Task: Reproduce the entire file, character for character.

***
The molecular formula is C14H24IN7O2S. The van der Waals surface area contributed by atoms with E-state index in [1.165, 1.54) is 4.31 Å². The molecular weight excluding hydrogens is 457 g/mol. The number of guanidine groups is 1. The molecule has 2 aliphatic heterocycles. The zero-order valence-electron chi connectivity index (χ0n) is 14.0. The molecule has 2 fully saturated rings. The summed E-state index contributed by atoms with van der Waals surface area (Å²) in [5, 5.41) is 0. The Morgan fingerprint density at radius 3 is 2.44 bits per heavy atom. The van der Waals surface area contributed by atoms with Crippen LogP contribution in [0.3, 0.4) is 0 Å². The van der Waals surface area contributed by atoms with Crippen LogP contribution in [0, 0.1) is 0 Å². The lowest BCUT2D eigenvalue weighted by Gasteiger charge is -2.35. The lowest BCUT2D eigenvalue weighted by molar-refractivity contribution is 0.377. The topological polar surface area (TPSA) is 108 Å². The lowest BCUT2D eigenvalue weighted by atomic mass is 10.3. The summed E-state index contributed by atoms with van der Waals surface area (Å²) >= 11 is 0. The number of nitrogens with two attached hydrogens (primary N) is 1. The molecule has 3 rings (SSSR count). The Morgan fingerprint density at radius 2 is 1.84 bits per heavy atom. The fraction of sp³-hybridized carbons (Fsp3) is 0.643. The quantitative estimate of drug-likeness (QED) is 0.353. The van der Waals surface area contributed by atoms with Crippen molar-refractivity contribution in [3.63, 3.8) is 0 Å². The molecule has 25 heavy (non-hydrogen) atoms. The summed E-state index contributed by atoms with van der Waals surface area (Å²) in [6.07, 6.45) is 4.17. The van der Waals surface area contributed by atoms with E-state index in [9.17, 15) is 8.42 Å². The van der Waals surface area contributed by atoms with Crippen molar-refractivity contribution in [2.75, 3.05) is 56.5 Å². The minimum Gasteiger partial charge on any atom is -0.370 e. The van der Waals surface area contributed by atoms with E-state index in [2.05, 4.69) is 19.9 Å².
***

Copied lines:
The molecular formula is C14H24IN7O2S. The van der Waals surface area contributed by atoms with E-state index in [1.165, 1.54) is 4.31 Å². The molecular weight excluding hydrogens is 457 g/mol. The number of guanidine groups is 1. The molecule has 2 aliphatic heterocycles. The zero-order valence-electron chi connectivity index (χ0n) is 14.0. The molecule has 2 fully saturated rings. The summed E-state index contributed by atoms with van der Waals surface area (Å²) in [5, 5.41) is 0. The Morgan fingerprint density at radius 3 is 2.44 bits per heavy atom. The van der Waals surface area contributed by atoms with Crippen LogP contribution in [0.3, 0.4) is 0 Å². The van der Waals surface area contributed by atoms with Crippen LogP contribution in [0, 0.1) is 0 Å². The lowest BCUT2D eigenvalue weighted by Gasteiger charge is -2.35. The lowest BCUT2D eigenvalue weighted by molar-refractivity contribution is 0.377. The topological polar surface area (TPSA) is 108 Å². The lowest BCUT2D eigenvalue weighted by atomic mass is 10.3. The summed E-state index contributed by atoms with van der Waals surface area (Å²) >= 11 is 0. The number of nitrogens with two attached hydrogens (primary N) is 1. The molecule has 3 rings (SSSR count). The Morgan fingerprint density at radius 2 is 1.84 bits per heavy atom. The fraction of sp³-hybridized carbons (Fsp3) is 0.643. The quantitative estimate of drug-likeness (QED) is 0.353. The van der Waals surface area contributed by atoms with Crippen molar-refractivity contribution in [3.63, 3.8) is 0 Å². The molecule has 25 heavy (non-hydrogen) atoms. The summed E-state index contributed by atoms with van der Waals surface area (Å²) in [6.07, 6.45) is 4.17. The van der Waals surface area contributed by atoms with E-state index in [9.17, 15) is 8.42 Å². The van der Waals surface area contributed by atoms with Crippen molar-refractivity contribution in [2.75, 3.05) is 56.5 Å². The minimum Gasteiger partial charge on any atom is -0.370 e. The van der Waals surface area contributed by atoms with E-state index in [2.05, 4.69) is 19.9 Å².